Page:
But there’s no communal campfire here and no boiled mussels.

Bathroom Break

After 67 nights in 29 separate national park, provincial park and commercial campgrounds in Canada, I’m ready to share a few observations about Canadian campground restrooms.

First of all, they’re not called “restrooms.”  In English-speaking Canada, they’re “washrooms” or “comfort stations” and in French-speaking Canada, they’re “toilettes.”  It doesn’t matter.  The man and woman stick-figure icons are universal.

Almost without exception, the facilities are extremely tidy with crews often cleaning twice a day.  Most of the time, they’re closed to entry when being cleaned, but not in Québec where the cleaning staff, which often featured members of the opposite gender, cleaned with the facilities in use.  It’s surprising to emerge from the shower or stall in the men’s room and find a young lady washing the sinks.

Speaking of sinks, we’ve yet to find a campground washroom/comfort station/toilette that didn’t feature hand-soap dispensers.  A few had paper towels for drying, but most of the time, it was just a blow dryer that often didn’t work or featured an output so anemic as to be worthless.

As for paper, the Canadians have perfected the art of making super thin toilet tissue, which is thinner than the individual layers in two-ply Charmin.  It comes on giant rolls, which is good because one has to use an abundance of it to get the job done.  And while it’s not quilted like half-ply Charmin, it is relatively soft.

All the national and provincial parks we’ve stayed in have featured showers.  They’re free in all the national parks we’ve sampled, and also come for free in Ontario and New Brunswick provincial parks.  Not so in Manitoba and Québec provincial parks where they’re coin operated, typically four minutes for $1.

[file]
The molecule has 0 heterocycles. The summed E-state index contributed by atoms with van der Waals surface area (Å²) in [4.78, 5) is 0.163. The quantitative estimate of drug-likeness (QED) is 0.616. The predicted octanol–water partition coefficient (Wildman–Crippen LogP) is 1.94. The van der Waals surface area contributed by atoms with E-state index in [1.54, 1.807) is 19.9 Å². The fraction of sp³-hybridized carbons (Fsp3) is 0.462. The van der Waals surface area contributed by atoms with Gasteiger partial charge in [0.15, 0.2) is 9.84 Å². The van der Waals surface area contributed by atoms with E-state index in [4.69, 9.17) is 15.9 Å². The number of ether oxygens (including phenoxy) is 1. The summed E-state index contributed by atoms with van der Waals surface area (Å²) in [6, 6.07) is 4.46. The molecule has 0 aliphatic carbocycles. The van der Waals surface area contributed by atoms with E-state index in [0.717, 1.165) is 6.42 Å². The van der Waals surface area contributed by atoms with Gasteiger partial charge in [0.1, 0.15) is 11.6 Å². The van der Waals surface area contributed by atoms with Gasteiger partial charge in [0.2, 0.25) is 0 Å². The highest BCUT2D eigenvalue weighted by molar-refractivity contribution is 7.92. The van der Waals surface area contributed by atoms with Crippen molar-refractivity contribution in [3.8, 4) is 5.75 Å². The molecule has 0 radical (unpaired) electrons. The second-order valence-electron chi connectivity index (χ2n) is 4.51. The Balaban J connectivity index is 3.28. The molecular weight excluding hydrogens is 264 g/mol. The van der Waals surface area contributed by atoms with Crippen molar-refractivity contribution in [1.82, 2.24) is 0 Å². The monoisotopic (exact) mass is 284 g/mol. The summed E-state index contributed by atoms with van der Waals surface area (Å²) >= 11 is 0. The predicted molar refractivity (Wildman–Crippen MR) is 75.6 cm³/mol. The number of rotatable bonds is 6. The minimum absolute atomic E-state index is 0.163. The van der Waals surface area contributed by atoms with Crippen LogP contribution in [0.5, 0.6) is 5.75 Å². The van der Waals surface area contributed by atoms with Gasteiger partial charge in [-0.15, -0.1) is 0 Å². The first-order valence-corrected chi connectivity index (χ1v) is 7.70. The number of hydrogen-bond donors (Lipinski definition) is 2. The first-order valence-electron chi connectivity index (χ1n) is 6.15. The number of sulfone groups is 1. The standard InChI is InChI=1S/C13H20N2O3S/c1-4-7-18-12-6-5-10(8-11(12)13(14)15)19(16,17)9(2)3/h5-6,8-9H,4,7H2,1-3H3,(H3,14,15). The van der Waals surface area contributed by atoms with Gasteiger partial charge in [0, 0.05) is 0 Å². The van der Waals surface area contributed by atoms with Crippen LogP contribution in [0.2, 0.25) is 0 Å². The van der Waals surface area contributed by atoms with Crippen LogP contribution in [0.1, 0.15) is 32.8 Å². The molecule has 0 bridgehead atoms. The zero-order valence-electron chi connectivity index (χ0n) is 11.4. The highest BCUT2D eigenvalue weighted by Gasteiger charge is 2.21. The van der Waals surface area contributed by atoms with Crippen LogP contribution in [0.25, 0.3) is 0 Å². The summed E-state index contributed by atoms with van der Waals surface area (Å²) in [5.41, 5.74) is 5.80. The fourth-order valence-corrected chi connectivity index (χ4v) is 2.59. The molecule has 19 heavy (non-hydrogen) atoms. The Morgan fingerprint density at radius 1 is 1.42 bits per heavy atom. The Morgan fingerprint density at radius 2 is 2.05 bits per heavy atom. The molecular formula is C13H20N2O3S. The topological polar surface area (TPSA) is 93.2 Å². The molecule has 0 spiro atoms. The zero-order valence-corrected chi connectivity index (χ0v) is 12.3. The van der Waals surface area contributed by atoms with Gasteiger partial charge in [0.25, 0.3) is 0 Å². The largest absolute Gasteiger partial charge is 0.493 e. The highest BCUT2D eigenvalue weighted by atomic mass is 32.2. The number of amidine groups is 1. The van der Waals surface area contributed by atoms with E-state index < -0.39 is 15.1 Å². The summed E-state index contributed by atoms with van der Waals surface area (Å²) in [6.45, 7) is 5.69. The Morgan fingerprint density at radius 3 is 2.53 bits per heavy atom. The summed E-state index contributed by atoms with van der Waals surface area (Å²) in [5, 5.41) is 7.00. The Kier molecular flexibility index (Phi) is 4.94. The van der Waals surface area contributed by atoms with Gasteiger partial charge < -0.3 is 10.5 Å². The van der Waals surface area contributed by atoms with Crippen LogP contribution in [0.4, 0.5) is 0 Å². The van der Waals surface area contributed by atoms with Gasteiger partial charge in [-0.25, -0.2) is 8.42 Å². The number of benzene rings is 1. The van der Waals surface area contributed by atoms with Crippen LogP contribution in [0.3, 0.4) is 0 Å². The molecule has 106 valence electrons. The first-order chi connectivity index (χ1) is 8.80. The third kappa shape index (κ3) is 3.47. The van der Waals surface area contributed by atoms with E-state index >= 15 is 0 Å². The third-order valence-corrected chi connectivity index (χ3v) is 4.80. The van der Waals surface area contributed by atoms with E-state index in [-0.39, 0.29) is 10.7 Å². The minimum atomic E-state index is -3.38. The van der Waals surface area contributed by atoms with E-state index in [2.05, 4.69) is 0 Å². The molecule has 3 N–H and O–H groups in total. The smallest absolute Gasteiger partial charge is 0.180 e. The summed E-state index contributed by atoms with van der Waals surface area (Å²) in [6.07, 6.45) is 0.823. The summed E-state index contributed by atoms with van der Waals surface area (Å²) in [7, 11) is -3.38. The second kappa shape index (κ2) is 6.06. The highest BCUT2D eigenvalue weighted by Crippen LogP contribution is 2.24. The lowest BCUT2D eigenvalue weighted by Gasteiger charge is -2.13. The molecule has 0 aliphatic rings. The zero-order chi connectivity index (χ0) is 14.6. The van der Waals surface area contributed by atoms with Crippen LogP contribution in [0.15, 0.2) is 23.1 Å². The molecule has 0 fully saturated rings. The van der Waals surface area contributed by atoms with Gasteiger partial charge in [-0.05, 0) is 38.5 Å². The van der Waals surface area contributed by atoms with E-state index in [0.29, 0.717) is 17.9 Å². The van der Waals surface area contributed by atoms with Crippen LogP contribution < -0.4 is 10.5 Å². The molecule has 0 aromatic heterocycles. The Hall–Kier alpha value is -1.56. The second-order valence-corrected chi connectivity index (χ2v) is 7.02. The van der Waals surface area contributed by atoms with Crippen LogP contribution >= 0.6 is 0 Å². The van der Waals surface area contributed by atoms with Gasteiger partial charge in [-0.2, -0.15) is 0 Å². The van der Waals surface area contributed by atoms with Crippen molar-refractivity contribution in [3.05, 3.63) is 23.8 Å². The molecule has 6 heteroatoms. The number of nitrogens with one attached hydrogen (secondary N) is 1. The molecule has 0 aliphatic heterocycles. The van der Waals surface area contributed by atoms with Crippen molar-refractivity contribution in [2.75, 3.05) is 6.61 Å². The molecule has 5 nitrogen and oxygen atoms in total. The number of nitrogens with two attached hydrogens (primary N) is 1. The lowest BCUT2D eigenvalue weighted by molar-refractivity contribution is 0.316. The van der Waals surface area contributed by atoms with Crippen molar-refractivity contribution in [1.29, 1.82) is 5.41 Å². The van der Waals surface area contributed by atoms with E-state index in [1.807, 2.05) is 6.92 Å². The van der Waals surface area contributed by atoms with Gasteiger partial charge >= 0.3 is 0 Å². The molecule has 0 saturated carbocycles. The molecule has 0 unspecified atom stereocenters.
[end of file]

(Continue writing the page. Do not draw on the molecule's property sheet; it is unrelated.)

We generally avoid commercial RV parks in the U.S., so our American experience is limited.  But we’ve never been charged to use the showers in a commercial campground south of the border.  Not so up here in Canada.  Of the eight commercial RV parks we’ve camped in, three have featured coin operated showers.

I’m convinced that people who design campground showers have never used one.  With few exceptions, campground showers up here come tighter than Superman’s phone booth and lack benches, shelves, hooks or soap trays.  Shower curtains are rarely seen and dressing area floors are almost always wet.  We take our own portable, wooden shower platforms so we have a dry place to towel our toes.

Now, of course, none of this would be an issue if we had a real trailer or motor home with full hookups or holding tanks.

But then what would be complain about?

Two more Provinces on the Map

We left Québec, crossed into New Brunswick and spent the night at Sugarloaf Provincial Park near the border town of Cambellton.  In the winter, Sugarloaf is a one chairlift ski resort.  In summer, their two-person lift is used to haul mountain bikes up to the top of the hill for what is apparently a thrilling ride down.

From Sugarloaf, we headed south to Mirimichi where we bunked two nights in our first RV park since Ottawa.  For a commercial RV park, it wasn’t bad, and we were entertained every afternoon and evening by the seemingly 600 pre-teen kids who chased through the park like a pack of rabid wolves.

After an oil change in Mirimichi, we headed south to Kouchibouguac National Park on the coast.  Our first task there was learning how to pronounce the park’s name (Koo-shee-boo-gwak) and then how to spell it without looking it up again on the map.